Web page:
Organisers of the Commonwealth leaders meeting, which is being held in Sri Lanka this week, are being condemned by human rights organisations for ignoring the criminalisation of LGBTI people. Some 80% of Commonwealth member states, accounting for more than half of the world’s countries where same-sex relations are illegal, punish homosexuality. Six stipulate life imprisonment: Sierra Leone, Tanzania, Pakistan, Uganda, Bangladesh and Guyana.

The Kaleidoscope Trust works to uphold the human rights of lesbian, gay, bisexual and transgender people internationally. Alistair Stewart, its Assistant Director said: ‘The Commonwealth has consistently refused to address the issue of human rights for LGBTI people and the forthcoming Heads of Government meeting in Sri Lanka will be no different. More than half of all the countries in the world that still make being gay a crime are in the Commonwealth. This is a stain on an organisation supposedly committed to equal rights for all.’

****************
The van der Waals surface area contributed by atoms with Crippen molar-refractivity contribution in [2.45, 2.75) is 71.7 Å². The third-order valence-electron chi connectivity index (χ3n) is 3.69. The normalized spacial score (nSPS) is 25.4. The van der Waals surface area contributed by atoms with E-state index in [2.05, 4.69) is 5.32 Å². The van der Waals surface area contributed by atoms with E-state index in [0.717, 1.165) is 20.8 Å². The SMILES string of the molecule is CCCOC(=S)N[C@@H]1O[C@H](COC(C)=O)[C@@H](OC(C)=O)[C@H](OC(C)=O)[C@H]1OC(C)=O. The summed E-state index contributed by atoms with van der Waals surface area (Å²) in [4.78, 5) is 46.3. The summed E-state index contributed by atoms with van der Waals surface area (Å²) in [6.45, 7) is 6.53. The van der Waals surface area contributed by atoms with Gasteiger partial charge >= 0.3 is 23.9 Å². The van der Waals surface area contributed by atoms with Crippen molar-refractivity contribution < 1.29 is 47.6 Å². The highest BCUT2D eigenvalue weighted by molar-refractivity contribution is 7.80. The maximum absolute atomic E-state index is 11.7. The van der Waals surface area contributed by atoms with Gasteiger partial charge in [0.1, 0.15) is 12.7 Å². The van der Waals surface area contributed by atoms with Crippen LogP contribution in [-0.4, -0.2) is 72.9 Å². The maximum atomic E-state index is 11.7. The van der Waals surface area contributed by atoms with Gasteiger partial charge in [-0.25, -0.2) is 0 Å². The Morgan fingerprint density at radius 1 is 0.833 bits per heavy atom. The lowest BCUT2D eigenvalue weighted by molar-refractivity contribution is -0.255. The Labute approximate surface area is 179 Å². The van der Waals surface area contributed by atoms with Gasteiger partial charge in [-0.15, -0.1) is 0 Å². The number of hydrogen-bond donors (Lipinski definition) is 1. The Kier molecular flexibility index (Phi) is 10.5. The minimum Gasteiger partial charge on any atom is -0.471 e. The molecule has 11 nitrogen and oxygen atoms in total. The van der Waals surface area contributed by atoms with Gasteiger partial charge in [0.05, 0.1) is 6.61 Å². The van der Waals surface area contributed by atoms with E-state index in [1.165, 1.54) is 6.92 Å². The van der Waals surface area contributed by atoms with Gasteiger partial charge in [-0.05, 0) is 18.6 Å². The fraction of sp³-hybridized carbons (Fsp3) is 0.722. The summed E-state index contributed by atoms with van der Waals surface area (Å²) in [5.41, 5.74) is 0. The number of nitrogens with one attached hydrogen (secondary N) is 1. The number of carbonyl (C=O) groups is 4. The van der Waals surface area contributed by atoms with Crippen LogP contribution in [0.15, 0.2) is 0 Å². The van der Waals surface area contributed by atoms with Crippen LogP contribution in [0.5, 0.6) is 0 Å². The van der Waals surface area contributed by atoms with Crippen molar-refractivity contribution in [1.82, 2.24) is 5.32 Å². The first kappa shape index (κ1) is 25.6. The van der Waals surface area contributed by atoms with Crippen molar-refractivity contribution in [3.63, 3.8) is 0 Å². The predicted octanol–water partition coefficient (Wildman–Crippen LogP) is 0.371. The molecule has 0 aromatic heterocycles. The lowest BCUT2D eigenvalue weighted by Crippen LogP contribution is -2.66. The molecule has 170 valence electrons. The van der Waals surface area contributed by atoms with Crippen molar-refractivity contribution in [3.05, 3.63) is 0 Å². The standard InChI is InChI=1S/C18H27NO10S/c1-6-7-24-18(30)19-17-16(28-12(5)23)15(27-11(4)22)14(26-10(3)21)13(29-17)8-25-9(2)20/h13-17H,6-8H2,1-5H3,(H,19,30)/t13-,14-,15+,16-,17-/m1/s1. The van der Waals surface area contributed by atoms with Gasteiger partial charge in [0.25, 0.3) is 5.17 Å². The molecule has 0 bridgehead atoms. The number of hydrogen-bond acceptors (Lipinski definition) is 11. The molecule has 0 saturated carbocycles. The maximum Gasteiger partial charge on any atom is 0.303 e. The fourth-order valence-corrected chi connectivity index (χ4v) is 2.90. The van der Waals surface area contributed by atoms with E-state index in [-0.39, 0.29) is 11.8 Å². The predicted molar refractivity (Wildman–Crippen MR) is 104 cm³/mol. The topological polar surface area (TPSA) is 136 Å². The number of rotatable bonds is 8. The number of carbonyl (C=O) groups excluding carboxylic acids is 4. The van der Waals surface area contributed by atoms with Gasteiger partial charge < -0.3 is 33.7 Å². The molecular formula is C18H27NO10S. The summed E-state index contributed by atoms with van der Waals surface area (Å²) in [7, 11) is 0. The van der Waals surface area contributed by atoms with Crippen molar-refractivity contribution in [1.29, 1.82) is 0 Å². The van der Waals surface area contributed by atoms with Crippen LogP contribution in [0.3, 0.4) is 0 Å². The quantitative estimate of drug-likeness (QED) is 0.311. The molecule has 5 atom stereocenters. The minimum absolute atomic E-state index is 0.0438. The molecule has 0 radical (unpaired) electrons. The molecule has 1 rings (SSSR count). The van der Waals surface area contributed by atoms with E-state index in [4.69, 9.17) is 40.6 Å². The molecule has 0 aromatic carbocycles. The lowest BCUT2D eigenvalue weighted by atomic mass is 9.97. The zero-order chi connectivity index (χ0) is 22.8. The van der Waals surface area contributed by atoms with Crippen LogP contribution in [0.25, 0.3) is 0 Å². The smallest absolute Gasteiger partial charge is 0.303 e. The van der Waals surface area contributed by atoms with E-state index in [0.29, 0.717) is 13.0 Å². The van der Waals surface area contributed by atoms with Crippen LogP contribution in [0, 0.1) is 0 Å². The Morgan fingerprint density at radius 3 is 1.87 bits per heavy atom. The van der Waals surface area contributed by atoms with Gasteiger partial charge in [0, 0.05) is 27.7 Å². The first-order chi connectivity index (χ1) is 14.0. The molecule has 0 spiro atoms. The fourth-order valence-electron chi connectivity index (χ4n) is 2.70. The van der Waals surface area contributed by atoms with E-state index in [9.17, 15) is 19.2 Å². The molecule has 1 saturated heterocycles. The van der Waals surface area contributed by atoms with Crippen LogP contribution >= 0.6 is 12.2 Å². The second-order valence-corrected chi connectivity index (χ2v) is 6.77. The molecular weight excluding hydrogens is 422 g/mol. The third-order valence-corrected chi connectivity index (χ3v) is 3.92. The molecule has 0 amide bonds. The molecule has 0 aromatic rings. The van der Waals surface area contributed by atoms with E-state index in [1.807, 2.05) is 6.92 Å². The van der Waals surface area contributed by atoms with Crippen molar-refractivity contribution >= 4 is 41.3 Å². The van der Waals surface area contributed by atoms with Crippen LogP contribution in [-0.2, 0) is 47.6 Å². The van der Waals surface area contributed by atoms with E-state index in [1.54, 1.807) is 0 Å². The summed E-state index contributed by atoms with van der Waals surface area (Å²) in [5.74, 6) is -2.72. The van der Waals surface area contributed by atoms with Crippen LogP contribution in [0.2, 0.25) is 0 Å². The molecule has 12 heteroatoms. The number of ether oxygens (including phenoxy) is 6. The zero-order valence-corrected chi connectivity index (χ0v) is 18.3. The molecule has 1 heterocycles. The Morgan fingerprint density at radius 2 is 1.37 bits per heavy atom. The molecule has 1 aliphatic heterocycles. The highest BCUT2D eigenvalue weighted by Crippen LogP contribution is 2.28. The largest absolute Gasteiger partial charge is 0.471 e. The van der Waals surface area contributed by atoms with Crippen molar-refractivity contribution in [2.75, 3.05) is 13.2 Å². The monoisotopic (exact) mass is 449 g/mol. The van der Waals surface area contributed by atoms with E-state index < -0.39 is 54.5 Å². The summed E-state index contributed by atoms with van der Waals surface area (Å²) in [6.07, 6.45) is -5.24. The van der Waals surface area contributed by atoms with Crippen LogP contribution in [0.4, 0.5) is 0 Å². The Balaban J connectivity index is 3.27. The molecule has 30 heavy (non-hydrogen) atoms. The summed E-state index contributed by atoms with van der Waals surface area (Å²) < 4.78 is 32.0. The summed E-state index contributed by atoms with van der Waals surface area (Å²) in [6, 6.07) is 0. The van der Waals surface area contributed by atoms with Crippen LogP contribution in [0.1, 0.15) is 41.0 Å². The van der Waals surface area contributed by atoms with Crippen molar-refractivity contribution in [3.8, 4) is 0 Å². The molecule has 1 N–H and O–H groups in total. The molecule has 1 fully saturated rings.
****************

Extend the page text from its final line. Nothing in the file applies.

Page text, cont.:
Edwin Sesange, Director of the African LGBTI Out & Proud Diamond Group, added: ‘Although the Secretary General of the Commonwealth continues to condemn homophobia, we are calling for action. Countries that persecute LGBTI people – such as Uganda, Cameroon, Nigeria, Malawi and Jamaica – should be suspended from the Commonwealth. Homophobia and transphobia are violations of human rights and should be raised at the Commonwealth summit in Sri Lanka by the Secretary General, Prime Minister David Cameroon and other national leaders. No future Commonwealth meeting should be held in a country that persecutes LGBTI people or violates other human rights.’


You can join a protest in London between 12 noon and 2pm, this Wednesday 13 November at:

Commonwealth HQ, Marlborough House
Corner of Pall Mall and St James’s Street,
London SW1Y 5HX

Nearest tubes: Green Park and Piccadilly Circus.